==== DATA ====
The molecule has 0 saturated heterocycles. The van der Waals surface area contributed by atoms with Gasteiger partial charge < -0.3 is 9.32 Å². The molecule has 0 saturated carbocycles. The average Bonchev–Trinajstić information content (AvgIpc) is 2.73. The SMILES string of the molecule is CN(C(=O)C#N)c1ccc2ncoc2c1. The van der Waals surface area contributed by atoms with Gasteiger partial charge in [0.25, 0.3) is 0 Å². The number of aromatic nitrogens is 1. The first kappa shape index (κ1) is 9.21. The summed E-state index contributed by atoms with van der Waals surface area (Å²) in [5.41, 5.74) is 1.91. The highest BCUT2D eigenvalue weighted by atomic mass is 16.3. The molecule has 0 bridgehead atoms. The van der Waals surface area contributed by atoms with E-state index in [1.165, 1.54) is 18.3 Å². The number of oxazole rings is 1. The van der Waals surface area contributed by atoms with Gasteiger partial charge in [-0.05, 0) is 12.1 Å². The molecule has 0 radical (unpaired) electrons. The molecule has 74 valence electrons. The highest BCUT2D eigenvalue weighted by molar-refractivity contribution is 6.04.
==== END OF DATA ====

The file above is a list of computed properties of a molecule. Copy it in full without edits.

The molecule has 0 saturated heterocycles. The van der Waals surface area contributed by atoms with Gasteiger partial charge < -0.3 is 9.32 Å². The molecule has 0 saturated carbocycles. The average Bonchev–Trinajstić information content (AvgIpc) is 2.73. The SMILES string of the molecule is CN(C(=O)C#N)c1ccc2ncoc2c1. The van der Waals surface area contributed by atoms with Gasteiger partial charge in [0.25, 0.3) is 0 Å². The number of aromatic nitrogens is 1. The first kappa shape index (κ1) is 9.21. The summed E-state index contributed by atoms with van der Waals surface area (Å²) in [5.41, 5.74) is 1.91. The highest BCUT2D eigenvalue weighted by atomic mass is 16.3. The molecule has 0 bridgehead atoms. The van der Waals surface area contributed by atoms with E-state index in [1.165, 1.54) is 18.3 Å². The number of oxazole rings is 1. The van der Waals surface area contributed by atoms with Gasteiger partial charge in [-0.05, 0) is 12.1 Å². The molecule has 0 radical (unpaired) electrons. The molecule has 74 valence electrons. The highest BCUT2D eigenvalue weighted by molar-refractivity contribution is 6.04.